A story that may encourage readers to be writers, too.

AMY THE RED PANDA IS WRITING THE BEST STORY IN THE WORLD

A paean to playfulness and following one’s own vision as essential to creativity.

In this follow-up to Mervin the Sloth Is About to Do the Best Thing in the World (2016), the eponymous red panda attempts to write a story. A bevy of animals (who’ll be familiar to readers of the prior title) helpfully offer ideas, but their onslaught of input ends up paralyzing poor Amy rather than inspiring her. Chan’s crowded, cartoon-style illustrations contribute to the depiction of this less-than-supportive environment as the repeated main text (the words of the title) is overwhelmed by a mounting crowd of animals with speech-balloon suggestions while Amy cowers to the side. Beside her is calm and quiet Mervin, who ultimately offers a playful solution to the conundrum Amy faces: in a metafictive turn, after a gazelle bumps loose the letter O from the word “world,” he tosses it about. Distraught Amy is initially oblivious to his playful gestures, but when she catches on she’s eager to join him in a “LETTER FIGHT!!!” In perhaps an underwhelming payoff on the title’s promise, their fun inspires Amy to retrieve some of the fallen letters and write “Amy and Mervin had a fun day” as her “best story in the world.”

A story that may encourage readers to be writers, too. (Picture book. 5-8)

Pub Date: Nov. 14, 2017

ISBN: 978-0-06-233848-8

Page Count: 40

Publisher: Greenwillow Books

Review Posted Online: Aug. 21, 2017

Kirkus Reviews Issue: Sept. 1, 2017

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Perfect for those looking for a scary Halloween tale that won’t leave them with more fears than they started with. Pair with...

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CREEPY PAIR OF UNDERWEAR!

Reynolds and Brown have crafted a Halloween tale that balances a really spooky premise with the hilarity that accompanies any mention of underwear.

Jasper Rabbit needs new underwear. Plain White satisfies him until he spies them: “Creepy underwear! So creepy! So comfy! They were glorious.” The underwear of his dreams is a pair of radioactive-green briefs with a Frankenstein face on the front, the green color standing out all the more due to Brown’s choice to do the entire book in grayscale save for the underwear’s glowing green…and glow they do, as Jasper soon discovers. Despite his “I’m a big rabbit” assertion, that glow creeps him out, so he stuffs them in the hamper and dons Plain White. In the morning, though, he’s wearing green! He goes to increasing lengths to get rid of the glowing menace, but they don’t stay gone. It’s only when Jasper finally admits to himself that maybe he’s not such a big rabbit after all that he thinks of a clever solution to his fear of the dark. Brown’s illustrations keep the backgrounds and details simple so readers focus on Jasper’s every emotion, writ large on his expressive face. And careful observers will note that the underwear’s expression also changes, adding a bit more creep to the tale.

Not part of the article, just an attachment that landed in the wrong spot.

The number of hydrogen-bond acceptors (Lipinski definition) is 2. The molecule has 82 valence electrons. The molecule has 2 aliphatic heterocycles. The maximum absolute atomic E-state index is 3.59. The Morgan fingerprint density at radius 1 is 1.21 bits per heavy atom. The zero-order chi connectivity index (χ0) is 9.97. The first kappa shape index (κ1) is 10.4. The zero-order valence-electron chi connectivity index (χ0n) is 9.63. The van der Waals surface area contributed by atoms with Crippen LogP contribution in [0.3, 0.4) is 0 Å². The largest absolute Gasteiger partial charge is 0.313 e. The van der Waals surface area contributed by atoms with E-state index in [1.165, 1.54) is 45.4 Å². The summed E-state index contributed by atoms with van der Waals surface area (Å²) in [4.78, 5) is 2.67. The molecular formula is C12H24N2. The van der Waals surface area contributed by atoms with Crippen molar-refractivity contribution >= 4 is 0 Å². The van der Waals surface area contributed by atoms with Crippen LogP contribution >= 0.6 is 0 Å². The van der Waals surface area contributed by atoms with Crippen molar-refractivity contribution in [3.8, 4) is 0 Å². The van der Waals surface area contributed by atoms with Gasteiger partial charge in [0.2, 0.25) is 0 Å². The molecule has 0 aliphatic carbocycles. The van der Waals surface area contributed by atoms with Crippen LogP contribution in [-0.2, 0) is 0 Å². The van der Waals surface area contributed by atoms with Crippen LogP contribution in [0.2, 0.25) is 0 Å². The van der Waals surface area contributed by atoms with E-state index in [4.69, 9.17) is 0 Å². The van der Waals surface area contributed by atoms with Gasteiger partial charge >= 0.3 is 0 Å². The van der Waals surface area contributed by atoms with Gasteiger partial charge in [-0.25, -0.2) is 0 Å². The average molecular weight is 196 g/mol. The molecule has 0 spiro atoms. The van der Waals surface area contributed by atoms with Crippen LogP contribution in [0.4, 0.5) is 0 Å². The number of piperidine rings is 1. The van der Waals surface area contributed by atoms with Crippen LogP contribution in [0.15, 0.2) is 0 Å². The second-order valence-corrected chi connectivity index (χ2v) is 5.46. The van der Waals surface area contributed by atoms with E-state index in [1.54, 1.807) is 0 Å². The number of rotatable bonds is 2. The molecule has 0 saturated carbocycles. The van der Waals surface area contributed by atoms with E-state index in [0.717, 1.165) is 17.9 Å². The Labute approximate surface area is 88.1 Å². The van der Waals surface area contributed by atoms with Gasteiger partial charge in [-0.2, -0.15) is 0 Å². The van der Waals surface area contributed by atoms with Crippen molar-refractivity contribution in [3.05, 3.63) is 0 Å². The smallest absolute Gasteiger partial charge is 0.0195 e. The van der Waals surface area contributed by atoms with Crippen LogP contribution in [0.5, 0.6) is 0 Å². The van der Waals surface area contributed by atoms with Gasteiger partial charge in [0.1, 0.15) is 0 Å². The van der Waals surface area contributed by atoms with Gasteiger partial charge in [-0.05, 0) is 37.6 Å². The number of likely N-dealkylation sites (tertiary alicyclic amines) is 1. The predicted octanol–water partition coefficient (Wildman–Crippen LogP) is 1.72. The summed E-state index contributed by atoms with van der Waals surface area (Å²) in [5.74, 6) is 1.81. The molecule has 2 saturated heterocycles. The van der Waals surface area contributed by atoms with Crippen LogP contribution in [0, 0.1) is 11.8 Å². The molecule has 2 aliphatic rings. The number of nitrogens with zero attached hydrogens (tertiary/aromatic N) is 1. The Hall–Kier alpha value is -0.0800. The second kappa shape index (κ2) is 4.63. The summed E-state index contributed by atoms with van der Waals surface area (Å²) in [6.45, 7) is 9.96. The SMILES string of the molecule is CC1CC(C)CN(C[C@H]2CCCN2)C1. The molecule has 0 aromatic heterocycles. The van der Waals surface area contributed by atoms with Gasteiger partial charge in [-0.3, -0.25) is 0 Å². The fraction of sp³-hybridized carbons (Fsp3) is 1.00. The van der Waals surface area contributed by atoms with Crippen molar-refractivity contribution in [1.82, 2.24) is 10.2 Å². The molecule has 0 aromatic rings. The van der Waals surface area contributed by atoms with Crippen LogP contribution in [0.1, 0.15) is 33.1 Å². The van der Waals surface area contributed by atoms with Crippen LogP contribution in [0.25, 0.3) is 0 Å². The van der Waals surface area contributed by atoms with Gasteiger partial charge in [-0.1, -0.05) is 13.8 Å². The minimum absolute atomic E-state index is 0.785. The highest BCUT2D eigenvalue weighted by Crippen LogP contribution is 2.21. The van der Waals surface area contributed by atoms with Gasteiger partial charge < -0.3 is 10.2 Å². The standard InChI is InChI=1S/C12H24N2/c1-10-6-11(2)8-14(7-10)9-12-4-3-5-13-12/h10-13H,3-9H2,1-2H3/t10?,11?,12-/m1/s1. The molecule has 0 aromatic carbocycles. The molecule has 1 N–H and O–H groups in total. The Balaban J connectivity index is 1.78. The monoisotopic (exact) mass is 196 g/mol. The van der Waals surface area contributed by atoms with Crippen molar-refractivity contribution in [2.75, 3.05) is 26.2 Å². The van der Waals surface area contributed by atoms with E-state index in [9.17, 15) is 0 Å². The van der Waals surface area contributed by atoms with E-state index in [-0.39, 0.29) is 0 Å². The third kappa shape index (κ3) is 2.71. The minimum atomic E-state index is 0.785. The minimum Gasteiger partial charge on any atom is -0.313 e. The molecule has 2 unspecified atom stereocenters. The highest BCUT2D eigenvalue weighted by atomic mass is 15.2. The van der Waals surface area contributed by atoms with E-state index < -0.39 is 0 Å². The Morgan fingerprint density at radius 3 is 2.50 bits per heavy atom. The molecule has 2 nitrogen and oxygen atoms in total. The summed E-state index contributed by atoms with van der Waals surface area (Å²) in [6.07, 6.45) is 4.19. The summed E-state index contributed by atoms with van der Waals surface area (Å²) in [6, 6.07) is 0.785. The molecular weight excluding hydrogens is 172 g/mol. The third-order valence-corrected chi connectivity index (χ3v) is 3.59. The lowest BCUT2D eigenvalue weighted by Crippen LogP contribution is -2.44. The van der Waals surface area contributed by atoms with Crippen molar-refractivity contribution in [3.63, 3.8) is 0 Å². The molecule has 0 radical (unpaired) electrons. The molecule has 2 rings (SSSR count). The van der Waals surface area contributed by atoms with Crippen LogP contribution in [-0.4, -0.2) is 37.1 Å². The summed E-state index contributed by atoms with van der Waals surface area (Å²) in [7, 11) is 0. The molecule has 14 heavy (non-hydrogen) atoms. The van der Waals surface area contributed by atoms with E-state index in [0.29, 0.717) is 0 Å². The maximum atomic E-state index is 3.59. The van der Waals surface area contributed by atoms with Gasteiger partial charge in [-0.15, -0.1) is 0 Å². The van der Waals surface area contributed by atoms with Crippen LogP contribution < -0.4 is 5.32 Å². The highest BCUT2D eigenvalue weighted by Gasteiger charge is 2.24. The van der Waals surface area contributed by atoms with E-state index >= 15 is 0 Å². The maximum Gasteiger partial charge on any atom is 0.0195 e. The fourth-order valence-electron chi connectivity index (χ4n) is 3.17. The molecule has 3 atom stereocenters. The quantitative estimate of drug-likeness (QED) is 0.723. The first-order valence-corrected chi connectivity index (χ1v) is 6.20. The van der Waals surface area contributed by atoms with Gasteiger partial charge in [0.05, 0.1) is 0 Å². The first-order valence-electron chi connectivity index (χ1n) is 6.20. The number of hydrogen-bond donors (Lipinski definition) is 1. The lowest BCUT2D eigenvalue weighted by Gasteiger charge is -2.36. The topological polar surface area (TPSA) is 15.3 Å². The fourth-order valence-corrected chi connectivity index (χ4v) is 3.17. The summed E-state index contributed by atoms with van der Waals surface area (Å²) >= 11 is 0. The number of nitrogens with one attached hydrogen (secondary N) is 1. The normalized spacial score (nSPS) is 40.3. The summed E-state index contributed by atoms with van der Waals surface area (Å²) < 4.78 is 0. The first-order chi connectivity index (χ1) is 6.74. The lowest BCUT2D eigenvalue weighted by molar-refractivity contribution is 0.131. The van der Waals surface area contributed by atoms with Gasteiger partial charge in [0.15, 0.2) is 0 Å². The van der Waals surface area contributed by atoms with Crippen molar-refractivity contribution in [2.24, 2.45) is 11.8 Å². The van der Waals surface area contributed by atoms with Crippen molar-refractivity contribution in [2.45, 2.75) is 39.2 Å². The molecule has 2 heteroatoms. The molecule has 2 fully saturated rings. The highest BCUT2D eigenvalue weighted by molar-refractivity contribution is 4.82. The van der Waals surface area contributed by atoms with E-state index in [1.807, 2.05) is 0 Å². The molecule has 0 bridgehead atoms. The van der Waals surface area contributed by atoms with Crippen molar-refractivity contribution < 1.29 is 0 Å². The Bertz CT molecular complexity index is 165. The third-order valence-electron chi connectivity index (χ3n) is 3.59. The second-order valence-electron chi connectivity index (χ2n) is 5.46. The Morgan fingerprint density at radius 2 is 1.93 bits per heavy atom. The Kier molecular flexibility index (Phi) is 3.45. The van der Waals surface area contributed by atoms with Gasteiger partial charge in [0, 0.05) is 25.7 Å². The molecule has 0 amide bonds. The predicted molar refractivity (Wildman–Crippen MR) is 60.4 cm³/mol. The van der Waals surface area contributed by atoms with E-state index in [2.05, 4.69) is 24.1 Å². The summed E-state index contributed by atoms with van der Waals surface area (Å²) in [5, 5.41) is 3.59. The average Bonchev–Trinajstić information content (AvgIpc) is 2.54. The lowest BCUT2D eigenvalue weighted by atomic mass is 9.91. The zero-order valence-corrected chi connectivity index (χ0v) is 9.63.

Perfect for those looking for a scary Halloween tale that won’t leave them with more fears than they started with. Pair with Dr. Seuss’ tale of animate, empty pants. (Picture book. 5-8)

Pub Date: Aug. 22, 2017

ISBN: 978-1-4424-0298-0

Page Count: 48

Publisher: Simon & Schuster

Review Posted Online: July 15, 2017

Kirkus Reviews Issue: Aug. 1, 2017

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Hee haw.

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THE WONKY DONKEY

The print version of a knee-slapping cumulative ditty.

In the song, Smith meets a donkey on the road. It is three-legged, and so a “wonky donkey” that, on further examination, has but one eye and so is a “winky wonky donkey” with a taste for country music and therefore a “honky-tonky winky wonky donkey,” and so on to a final characterization as a “spunky hanky-panky cranky stinky-dinky lanky honky-tonky winky wonky donkey.” A free musical recording (of this version, anyway—the author’s website hints at an adults-only version of the song) is available from the publisher and elsewhere online. Even though the book has no included soundtrack, the sly, high-spirited, eye patch–sporting donkey that grins, winks, farts, and clumps its way through the song on a prosthetic metal hoof in Cowley’s informal watercolors supplies comical visual flourishes for the silly wordplay. Look for ready guffaws from young audiences, whether read or sung, though those attuned to disability stereotypes may find themselves wincing instead or as well.

Hee haw. (Picture book. 5-7)

Pub Date: May 1, 2010

ISBN: 978-0-545-26124-1

Page Count: 26

Publisher: Scholastic

Review Posted Online: Dec. 29, 2018

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